How we as humans learn is an ever changing and evolving process. I can say with absolute certainty that I am not the same learner today as I was in college as a psychology major in my twenties. I am not the same learner as I was in high school. I believe that our ability to learn and the style of learning that best suits us grows with us and changes depending on a variety of factors. Our interest in what we are learning, as well as our connections to prior knowledge and how the learning is presented to us all factor in to our learning process. As I studied the three main learning theories of behaviorism, cognitivism, and constructivism, I came to understand that each theory is useful in its own way and that to best teach my students a combination of these educational theories must be employed. The shift in education from teacher centered to student centered is based on the belief that not every student is the same and a one size fits all approach is not effective in reaching all students.
Who am I as a learner?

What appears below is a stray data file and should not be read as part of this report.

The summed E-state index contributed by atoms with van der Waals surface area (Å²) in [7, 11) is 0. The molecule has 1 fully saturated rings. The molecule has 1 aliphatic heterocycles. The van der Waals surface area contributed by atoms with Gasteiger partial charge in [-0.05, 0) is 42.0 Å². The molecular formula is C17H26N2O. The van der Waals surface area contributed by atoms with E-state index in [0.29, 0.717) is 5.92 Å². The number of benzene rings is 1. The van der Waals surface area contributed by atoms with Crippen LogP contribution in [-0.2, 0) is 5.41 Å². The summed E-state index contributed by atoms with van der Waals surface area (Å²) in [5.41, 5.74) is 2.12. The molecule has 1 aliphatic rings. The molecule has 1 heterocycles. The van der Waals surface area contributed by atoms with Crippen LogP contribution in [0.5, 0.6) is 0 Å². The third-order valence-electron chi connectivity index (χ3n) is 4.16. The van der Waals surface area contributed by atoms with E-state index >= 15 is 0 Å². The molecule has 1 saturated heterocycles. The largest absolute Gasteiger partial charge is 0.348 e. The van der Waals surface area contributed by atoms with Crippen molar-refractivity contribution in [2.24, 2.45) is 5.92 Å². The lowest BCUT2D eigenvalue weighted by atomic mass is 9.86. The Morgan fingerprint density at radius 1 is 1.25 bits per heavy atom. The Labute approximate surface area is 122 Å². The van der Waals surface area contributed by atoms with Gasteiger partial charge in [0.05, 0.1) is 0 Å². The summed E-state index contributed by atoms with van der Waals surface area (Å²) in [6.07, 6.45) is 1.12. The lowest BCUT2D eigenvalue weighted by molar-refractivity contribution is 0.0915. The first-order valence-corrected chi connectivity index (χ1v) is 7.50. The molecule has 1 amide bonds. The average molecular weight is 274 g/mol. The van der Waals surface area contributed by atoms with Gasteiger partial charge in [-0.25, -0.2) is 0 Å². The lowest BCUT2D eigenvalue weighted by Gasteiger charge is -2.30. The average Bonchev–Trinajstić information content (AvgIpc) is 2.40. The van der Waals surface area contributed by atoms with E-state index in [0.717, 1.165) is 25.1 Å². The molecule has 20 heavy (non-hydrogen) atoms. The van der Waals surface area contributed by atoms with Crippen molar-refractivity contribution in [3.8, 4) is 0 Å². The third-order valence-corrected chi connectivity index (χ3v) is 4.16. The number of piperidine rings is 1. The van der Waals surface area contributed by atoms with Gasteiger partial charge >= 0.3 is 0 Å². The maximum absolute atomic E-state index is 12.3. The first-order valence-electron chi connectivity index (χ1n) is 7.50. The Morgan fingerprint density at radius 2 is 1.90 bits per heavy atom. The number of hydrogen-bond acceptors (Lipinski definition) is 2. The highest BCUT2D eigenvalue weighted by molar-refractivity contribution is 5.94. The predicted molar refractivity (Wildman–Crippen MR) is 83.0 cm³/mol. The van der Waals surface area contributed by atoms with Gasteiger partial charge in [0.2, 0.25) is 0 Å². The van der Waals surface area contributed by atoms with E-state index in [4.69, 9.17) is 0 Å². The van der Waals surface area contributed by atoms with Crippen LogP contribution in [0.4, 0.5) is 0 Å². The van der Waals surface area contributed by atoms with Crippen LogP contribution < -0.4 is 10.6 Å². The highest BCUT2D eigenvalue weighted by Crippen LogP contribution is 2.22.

When I was in my post baccalaureate program to become a teacher, metacognition was the buzzword of the day and we were expected to reflect on our thinking and how we think and learn. As stated in the article How People Learn, “A “metacognitive” approach to instruction can help students learn to take control of their own learning by defining learning goals and monitoring their progress in achieving them.” (Donovan, Bransford, & Pellegrino, 2009). During that time, I felt like I learned effectively through lectures and guided study with some hands-on experience thrown in for good measure. The products I was expected to produce had clear expectations of exactly what my professors wanted them to look like which gave me a sense of comfort. When I started my first teaching job, I learned that my peers were my best resource for learning and that I benefited from modeling of concepts. In August of 2020, I began my master's program at Lamar University and what I thought about learning and how I learned best was turned on its end. I went in expecting lectures, note taking, projects, and assessments. In my first class I was given questions to answer on my own using resources and examples. Once I got over the initial feelings of discomfort because there was no clear singular outcome that was expected, I began to explore and take chances with my work. Another key difference in learning came with my products. I had freedom and choice for how my work was presented and took ownership of my products because they would become part of my portfolio and were a representation of my voice and my learning. This learner centered approach was very new to me, but I quickly realized that I created more meaningful connections to the learning this way. Now looking at different educational theories, I have realized that this type of learning is more of a constructivist approach, which is credited to John Dewey, as well as John Piaget later with cognitive constructivism and Lev Vygotsky with social constructivism. I have gained more meaning and purpose from learning through this approach than I have through more traditional methods. Exposure to the three major learning theories coupled with my own success as a learner has helped me realize that a combination of the theories is the best way for my students to learn.